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Technology in Australia 1788-1988Australian Academy of Technological Sciences and Engineering
Table of Contents

Chapter 12

I The First Half Century - The Initial Struggle

II The Second Fifty Years - The Start Of Expansion

III The Third Fifty Years - Federation And The First World War
i General Conditions
ii Some Early Innovative Approaches
iii Concrete Pipes
iv Cement-fibre Pipes
v Concrete Products
vi The Birth of the Iron and Steel Industry

IV The Fourth Period - Second World War To The Present



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Some Early Innovative Approaches

ASPRO and Nicholas International Ltd.

Prior to the First World War limited supplies of Aspirin or acetyl salicylic acid were imported from Germany but as supplies began to diminish, a young Australian chemist, George Nicholas, attempted its production in a small pharmacy in Melbourne. The product is made by reacting salicylic acid with an acrid smelling liquid, acetic anhydride while being heated. The patent rights to production of Aspirin and the trade mark covering the name were the property of the German chemical firm Bayer but, fortunately, Bayer had not applied for patent cover in Australia, although the Trade Mark, Aspirin, was well known.

Nicholas' early experiments in 1914 were to produce a very impure form of aspirin crystals with intermixed liquor and purification appeared very difficult. However, he was happily joined by Harry W. Shmith, an industrial experimenter who carried through many of the tedious experiments attempting to refine the crystals, finally by solution and reprecipitation in ether. A pure aspirin was produced that more than met the purity requirements of the British Pharmacopoeia and the problem of marketing the product became one of producing a fine grain tablet.

Two additions to the firm helped ensure its continuity: one R. Rowson was a mechanical innovator and improvisor who extended the tablet manufacturing to meet a market that the second addition, George Davies, an aggressive marketing man, was about to capture. About this time the name was changed from Nicholas Aspirin to the now famous ASPRO and partly helped to overcome a smear campaign directed towards the firm in 1917. It was Davies' innovative marketing that heralded final success; he adopted the now classic three pronged attack of gift offer, a defined market area and hard-sell advertising. Free three-penny packets of Aspro tablets were distributed in different States one at a time; there was every confidence that the product was good, would relieve headaches and cold symptoms etc. and that once tried, would gain acceptance. By May 1919 monthly sales had topped 4000.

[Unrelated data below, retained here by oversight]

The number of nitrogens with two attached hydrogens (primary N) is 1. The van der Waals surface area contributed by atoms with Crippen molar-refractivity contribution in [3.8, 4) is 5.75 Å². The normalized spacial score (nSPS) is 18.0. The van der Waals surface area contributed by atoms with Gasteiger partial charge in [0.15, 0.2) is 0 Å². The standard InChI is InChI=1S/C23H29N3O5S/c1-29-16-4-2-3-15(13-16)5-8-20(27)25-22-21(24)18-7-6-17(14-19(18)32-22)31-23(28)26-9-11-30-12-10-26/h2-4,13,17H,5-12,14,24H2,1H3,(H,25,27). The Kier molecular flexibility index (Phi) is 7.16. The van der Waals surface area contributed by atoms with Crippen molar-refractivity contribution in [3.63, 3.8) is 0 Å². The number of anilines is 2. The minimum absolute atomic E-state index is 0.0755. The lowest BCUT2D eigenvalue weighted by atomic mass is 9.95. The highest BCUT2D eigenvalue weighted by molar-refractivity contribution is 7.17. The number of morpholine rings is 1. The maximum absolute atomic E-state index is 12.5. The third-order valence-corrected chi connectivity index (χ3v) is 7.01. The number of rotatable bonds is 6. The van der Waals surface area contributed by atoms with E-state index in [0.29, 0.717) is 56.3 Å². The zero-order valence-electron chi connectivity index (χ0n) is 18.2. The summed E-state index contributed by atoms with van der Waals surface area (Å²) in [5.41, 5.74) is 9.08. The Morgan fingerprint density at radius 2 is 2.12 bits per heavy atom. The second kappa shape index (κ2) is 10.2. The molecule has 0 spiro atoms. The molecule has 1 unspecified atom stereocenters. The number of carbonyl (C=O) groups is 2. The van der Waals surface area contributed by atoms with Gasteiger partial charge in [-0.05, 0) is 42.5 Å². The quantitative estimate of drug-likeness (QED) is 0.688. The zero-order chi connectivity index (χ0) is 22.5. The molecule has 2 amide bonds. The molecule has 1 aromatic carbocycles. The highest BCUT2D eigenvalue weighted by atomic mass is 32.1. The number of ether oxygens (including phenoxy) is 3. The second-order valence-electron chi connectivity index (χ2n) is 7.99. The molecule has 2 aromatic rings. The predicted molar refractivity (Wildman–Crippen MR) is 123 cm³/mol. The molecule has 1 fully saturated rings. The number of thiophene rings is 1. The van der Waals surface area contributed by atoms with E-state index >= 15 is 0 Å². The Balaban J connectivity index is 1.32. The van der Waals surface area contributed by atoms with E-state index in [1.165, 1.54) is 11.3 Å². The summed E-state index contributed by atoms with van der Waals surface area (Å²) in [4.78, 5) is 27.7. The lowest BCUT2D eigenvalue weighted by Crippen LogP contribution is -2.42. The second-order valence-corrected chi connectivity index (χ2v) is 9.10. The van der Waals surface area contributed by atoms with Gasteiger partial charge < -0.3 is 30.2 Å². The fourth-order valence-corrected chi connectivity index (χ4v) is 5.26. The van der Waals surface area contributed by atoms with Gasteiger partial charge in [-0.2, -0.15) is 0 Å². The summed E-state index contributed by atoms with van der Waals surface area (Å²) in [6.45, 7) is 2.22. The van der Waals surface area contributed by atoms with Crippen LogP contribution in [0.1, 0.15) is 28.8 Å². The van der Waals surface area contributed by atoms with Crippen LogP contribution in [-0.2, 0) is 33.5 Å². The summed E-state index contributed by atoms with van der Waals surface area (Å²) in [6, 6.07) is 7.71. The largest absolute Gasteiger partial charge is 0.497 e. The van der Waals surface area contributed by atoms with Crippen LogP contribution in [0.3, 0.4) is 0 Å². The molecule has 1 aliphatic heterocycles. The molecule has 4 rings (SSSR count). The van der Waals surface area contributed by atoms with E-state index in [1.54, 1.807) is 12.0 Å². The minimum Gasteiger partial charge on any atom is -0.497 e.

New faster tableting machines were, however, necessary and Rowson went to America and arranged purchase of the best and latest machines. While there, he heard of the Sanitape packaging press which had been invented to disperse seeds for farmers. The inventors were then experimenting with using the process for dispensing tablets; it was a process ahead of its time.

Rowson saw how the machine dispersed tablets one at a time on to a paper strip which was then folded over lengthwise totally enclosing the tablets. The paper was then folded again into a zig-zag and waxed over to preclude moisture, a necessary feature for Aspro. Apart from the protection given the tablets by Sanitape there was the sheer convenience, a few wrapped tablets could be broken off the zig-zag and slipped into pockets or purses. The Nicholases not only approved the recommendation to purchase by Rowson but negotiated exclusive rights to the Sanitape process.

About this time Rowson came up with an important invention of his own. The tablet making machines then in use required a coarse powder to operate effectively. For Aspro, this meant a granulating process involving ether, a liquid that produced good product but was expensive and dangerous to handle. Rowson discovered that by applying heavy hydraulic pressure to the powder, it turned into a solid cake which could be broken up and fed to tablet machines, eliminating the ether process.

Other technical advances were being pursued as, for example, into the drying of starch which was an ingredient of the tablet which allowed it to break up more easily when swallowed. It was also about this time that the name of the firm was changed from G. R. Nicholas & Co. to Nicholas Proprietary Limited whose modern history is better known.

Organisations in Australian Science at Work - G. R. Nicholas & Co.; Nicholas International Ltd; Nicholas Proprietary Ltd

People in Bright Sparcs - Davies, George; Nicholas, George; Rowson, R.; Shmith, Harry W.

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© 1988 Print Edition pages 861 - 862, Online Edition 2000
Published by Australian Science and Technology Heritage Centre, using the Web Academic Resource Publisher